I spent the early morning shooting photos of the sunrise.

And my last night shooting long exposure shots

Then it came time to say goodbye.  My time in DC was over.  It was time to go to Toronto.  Now I would never go to Toronto.  There was nothing that really appealed to me, other than the fact that I have friends there.  They were the only reason to go. I didn’t even have restaurants planned.  The journey to Toronto was easier, but more of a headache.  My flight was delayed by at least an hour because the airport was incapable of properly de-icing the plane.  However, but the time they de-iced the plane, the temperature was above freezing, and the de-icing fluid was at that point, unecessary (all that for nothing…).  I seem to have a light case of “The Travelling Ivon”.

I wish I had more money…so that I can just get a $50 cab to my locations.  Travelling with heavy luggage is not fun.  It’s a little awkward too.  Toronto was a blur.  3 days and 3 nights seemed more like 2 days.  I got in touch with people I know there and made plans.  But, to quote Jayne from Firefly, “what [I] plan and what takes place ain’t ever been similar”.  Plans got pushed, restaurants were left unvisited, time was wasted.

I gotta say though.  Once you get over the size of the Eaton Centre mall, you get over it and realize that it’s not all that special.  It’s just another mall.  My friend, who works at the Oliver and Bonacini company, hooked me up with a tour of their catering and production space within what I believe was The Bay tower.  it’s a giant space.  It’s big enough to supply a hotel.  It’s bigger than the Olympic Athlete’s village.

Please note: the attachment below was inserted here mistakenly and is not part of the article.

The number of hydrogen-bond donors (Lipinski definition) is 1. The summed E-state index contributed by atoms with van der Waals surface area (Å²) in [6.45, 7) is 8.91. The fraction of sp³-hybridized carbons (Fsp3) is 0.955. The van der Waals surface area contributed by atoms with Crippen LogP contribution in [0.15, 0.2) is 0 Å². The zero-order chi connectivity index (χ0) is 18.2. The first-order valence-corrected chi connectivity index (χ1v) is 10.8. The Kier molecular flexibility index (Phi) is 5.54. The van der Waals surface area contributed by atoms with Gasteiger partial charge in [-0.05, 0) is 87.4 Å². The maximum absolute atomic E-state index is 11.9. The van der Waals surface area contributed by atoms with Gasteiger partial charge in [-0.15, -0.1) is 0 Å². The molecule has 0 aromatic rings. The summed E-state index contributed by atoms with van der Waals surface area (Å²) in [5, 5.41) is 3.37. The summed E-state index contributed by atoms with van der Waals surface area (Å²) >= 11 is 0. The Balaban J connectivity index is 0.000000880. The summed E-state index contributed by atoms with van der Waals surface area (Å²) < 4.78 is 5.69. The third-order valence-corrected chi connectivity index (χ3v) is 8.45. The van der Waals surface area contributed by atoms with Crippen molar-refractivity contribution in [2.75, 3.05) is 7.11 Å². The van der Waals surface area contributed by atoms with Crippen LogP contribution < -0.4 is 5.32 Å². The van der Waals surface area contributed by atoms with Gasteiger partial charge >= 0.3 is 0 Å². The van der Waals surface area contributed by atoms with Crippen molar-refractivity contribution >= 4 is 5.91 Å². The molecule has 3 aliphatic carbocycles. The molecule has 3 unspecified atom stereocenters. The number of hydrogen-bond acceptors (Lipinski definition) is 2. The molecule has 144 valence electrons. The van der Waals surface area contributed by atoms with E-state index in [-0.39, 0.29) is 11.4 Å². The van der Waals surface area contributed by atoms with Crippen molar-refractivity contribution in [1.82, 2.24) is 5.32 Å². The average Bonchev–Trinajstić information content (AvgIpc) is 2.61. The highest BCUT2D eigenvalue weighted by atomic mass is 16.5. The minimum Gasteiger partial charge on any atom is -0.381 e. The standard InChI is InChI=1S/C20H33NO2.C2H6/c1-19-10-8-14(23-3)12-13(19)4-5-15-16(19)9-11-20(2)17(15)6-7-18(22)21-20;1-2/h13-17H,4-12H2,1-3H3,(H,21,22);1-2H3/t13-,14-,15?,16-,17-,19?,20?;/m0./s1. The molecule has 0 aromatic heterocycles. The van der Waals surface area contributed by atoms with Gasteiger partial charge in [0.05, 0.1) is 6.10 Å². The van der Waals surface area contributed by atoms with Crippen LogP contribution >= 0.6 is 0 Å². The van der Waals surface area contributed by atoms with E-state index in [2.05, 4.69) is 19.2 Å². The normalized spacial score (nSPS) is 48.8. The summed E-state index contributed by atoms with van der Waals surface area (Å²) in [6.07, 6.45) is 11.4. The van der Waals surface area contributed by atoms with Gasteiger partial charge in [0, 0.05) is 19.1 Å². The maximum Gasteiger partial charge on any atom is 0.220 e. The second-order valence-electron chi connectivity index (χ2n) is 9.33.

I found myself in the Kensington Market area the next day.  I expected it to be indoors and kind of organized like the St. Lawarence Market, but it wasn’t.  It was like someone took the food shops of a hipster-ish neighbourhood and compressed them into a 1 car lane alley-street.  Cool, and hipster, but, not really my thing.  I made my way back to my hostel through Chinatown, picking up a mediocre banh mi and chinese baked goods along the way (Oh Maxims and T & T, how I miss you).

I never expected to like Toronto, possibly due to a rivalry bias against the city since I’m from Vancovuer, but, I honestly might move to Toronto one day for 3 seasons of work.  I hate the idea of spending time in Toronto during the summer, so, go there in the Fall, and the leave at the end of spring.  Toronto, DC, hopefully, I’ll see you both again.

Travel update

It’s been a while, I know.  i’ve been busy eating, shooting, drinking (really should’ve had a budget for that), walking (my feet could use some physio), and according to a rumour, having sex in the bathroom of a hostel with a cute girl (wish that was true). 

Restaurant reviews will come soon.  Once I get to London, things will slow down a bit for me, and I should have more time.  But hey, at least I have a lifetime (unless the internet dies first from some sort of apocolypse like Revolution or H+ or of course a zombie apocolypse) to write my blog :).  Joe, I don’t know how you do it, especially when you travel.